I'm trying to use the SPARK particle system in OpenTK.
my project contains the header files in folders, with just two header files which only includes the others, and the folders contain the source files too.
I have tried several approaches so far, but nothing has worked for me yet, those are what I've tried:

1. P/Invoke

This is writing some code in your C++ project which built the dll and then using the DllImport attribute in C# (which obviously needs using System.Runtime.InteropServices;). I discovered the hard way that this doesn't work with classes, it only works for methods outside classes, so this approach was ineffective.

2. Wrapper classes

This is writing a class that contains a pointer to the original class. I discovered that the difficulty actually arises from calling unmanaged code(no automatic memory management) from managed code, that's why wrapper classes are needed, and that's why you have to redefine methods' signatures and let them call the original methods.

Of course this has advantages, like naming the classes and methods in a better way, but the library is so big so you can see the effort of this.

3. Use of an automatic wrapper:

This is a good approach, especially with xInterop++. I was really optimistic about this and thought it would work, it says "give me the .h files and the dll and I'll build the .NET dll for you". Good but doing so gives an error; in brief:

You must make sure .h files and the dll are consistent and that the library works in a C++ project.

I have tried several things to deal with this error:

  1. Knowing what the dll contains: it is difficult as I learned from Googling and from this site, so my try failed.
  2. Putting header files in a new project and building it: received errors, fixed them, and then built the project and it worked well. I uploaded the dll file with the header files to xInterop. It then told the classes that were found but would then state that nothing was found! I searched and learned that the compiler must be told which classes are needed to be exposed by the dll by marking every class that is needed using the following statement:_declspec(dllexport).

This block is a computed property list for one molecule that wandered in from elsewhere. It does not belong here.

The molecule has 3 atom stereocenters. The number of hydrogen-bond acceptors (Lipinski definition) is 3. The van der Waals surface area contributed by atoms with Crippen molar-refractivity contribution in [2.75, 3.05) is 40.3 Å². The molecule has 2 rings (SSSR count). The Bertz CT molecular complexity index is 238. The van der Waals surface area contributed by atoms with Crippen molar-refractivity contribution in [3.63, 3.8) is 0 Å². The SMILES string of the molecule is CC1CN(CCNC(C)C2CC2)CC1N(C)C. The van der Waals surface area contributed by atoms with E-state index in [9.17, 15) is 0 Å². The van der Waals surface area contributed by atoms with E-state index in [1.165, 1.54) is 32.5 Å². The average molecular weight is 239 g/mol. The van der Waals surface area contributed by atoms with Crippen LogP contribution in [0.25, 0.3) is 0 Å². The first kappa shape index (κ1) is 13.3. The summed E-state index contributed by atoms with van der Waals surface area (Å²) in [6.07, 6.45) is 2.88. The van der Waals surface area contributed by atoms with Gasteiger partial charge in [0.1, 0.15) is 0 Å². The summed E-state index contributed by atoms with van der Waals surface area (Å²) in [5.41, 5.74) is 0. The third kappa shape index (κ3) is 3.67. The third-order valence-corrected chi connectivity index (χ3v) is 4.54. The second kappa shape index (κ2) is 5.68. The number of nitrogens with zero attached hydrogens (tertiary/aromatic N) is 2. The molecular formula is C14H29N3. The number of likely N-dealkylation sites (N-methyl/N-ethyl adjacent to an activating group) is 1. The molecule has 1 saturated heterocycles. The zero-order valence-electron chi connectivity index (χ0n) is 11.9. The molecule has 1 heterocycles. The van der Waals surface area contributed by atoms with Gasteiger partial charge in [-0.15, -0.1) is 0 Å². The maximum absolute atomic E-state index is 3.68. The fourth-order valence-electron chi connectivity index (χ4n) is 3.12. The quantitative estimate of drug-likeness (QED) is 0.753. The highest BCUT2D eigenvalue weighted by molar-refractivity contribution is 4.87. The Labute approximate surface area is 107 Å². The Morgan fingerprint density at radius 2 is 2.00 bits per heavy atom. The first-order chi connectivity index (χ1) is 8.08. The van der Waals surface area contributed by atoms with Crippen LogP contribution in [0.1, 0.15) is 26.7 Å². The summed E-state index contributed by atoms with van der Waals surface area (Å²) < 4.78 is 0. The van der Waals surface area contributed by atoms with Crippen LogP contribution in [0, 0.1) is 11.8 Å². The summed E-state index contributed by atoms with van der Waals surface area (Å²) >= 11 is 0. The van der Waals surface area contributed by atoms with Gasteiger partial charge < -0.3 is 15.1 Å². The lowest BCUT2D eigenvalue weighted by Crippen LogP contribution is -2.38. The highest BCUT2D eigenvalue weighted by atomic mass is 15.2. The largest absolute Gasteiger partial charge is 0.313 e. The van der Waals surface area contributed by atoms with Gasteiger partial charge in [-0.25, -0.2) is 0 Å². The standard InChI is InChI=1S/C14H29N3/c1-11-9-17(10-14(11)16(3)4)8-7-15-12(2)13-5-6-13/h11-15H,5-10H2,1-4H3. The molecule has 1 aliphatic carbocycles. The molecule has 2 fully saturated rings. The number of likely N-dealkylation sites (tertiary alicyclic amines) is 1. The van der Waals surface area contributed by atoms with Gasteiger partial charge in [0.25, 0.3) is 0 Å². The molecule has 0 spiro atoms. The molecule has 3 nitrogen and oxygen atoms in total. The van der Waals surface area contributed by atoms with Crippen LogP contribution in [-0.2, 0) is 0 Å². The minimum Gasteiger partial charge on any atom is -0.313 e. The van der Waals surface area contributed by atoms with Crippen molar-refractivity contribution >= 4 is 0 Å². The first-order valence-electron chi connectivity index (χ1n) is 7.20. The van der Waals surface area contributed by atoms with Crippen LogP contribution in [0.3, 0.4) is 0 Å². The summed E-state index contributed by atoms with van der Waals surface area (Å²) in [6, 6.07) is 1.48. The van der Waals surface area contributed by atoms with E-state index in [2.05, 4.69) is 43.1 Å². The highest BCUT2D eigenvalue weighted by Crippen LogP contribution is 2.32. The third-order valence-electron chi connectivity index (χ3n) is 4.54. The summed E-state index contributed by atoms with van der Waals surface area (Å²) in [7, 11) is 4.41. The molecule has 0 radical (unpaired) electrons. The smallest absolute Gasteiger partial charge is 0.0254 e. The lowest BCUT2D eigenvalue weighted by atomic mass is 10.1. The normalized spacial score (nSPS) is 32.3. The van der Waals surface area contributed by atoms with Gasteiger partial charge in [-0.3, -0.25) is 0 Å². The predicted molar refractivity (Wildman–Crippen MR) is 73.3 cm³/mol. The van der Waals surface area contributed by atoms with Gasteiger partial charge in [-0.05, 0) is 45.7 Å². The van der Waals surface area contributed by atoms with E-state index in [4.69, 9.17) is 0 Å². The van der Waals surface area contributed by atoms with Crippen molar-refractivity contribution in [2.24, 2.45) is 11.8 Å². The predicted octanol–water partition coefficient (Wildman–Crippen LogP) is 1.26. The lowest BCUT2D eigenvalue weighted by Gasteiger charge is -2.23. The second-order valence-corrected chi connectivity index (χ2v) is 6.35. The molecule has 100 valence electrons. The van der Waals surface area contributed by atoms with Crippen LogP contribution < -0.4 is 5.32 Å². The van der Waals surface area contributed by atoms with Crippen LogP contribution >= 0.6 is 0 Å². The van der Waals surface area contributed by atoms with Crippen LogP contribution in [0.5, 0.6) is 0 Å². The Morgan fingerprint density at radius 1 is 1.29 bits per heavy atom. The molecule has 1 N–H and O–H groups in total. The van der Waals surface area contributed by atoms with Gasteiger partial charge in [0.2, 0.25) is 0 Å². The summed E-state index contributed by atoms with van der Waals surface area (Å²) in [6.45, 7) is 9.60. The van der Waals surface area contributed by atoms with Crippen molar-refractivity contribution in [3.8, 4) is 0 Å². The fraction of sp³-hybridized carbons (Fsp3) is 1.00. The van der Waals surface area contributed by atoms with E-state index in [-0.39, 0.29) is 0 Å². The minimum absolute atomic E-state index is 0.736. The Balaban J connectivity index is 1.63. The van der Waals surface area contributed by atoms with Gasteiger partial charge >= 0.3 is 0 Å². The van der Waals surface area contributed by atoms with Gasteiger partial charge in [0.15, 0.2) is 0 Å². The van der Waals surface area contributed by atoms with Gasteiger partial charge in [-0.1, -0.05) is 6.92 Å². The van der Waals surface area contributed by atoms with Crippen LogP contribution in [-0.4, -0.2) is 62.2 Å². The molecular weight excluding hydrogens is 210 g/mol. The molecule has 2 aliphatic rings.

3. I used Find & Replace to fix this thing and tried again and classes were shown, so I launched xInterop and received the same error.
  4. It asked to ensure that the dll works. After verifying that the file worked I launched the program and linker errors were produced.

Here is where I'm stuck, these are the linker errors I get:

main.obj : error LNK2019: unresolved external symbol "void __cdecl SPK::swapParticles(class SPK::Particle &,class SPK::Particle &)" (?swapParticles@SPK@@YAXAAVParticle@1@0@Z) referenced in function "private: void __thiscall SPK::Pool::swapElements(class SPK::Particle &,class SPK::Particle &)" (?swapElements@?$Pool@VParticle@SPK@@@SPK@@AAEXAAVParticle@2@0@Z) main.obj : error LNK2001: unresolved external symbol "unsigned int SPK::randomSeed" (?randomSeed@SPK@@3IA) main.obj : error LNK2001: unresolved external symbol "unsigned long const SPK::NO_ID" (?NO_ID@SPK@@3KB) main.obj : error LNK2001: unresolved external symbol "public: static float const * const SPK::Transformable::IDENTITY" (?IDENTITY@Transformable@SPK@@2QBMB)

This is the code that produced those errors:

#include "Extensions/Emitters/SPK_RandomEmitter.h"

using namespace SPK;

int main()
    RandomEmitter e;
    return 0;

So that's my problem, I'm sorry for explaining too much but I've done a three days search without finding any solution.


the library is very big, so an automatic solution is a must.

  • I think you are going to have to learn how to do the interop yourself, might I suggest an excellent resource Expert C++/CLI
    – Chris O
    Jan 1 '15 at 23:55
  • @ChrisO I don't know why but amazon links doesn't open .
    – niceman
    Jan 2 '15 at 12:00
  • The is Expert C++/CLI by Marcus Heege. It might help you to know there are actually two flavors of P/Invoke, explicit and implicit. See this intro article on Wikipedia for a good starting point of the differences between these two types. Depending on the function signatures of SPK DLL, it might not be possible to use the explicit version of P/Invoke. One common example, if the functions use std::basic_string then you'll have to write a custom C++/CLI wrapper to do the marshaling.
    – Chris O
    Jan 2 '15 at 18:12
  • @ChrisO so no way around ? writing a custom wrapper is hard when you have a big library.
    – niceman
    Jan 2 '15 at 18:17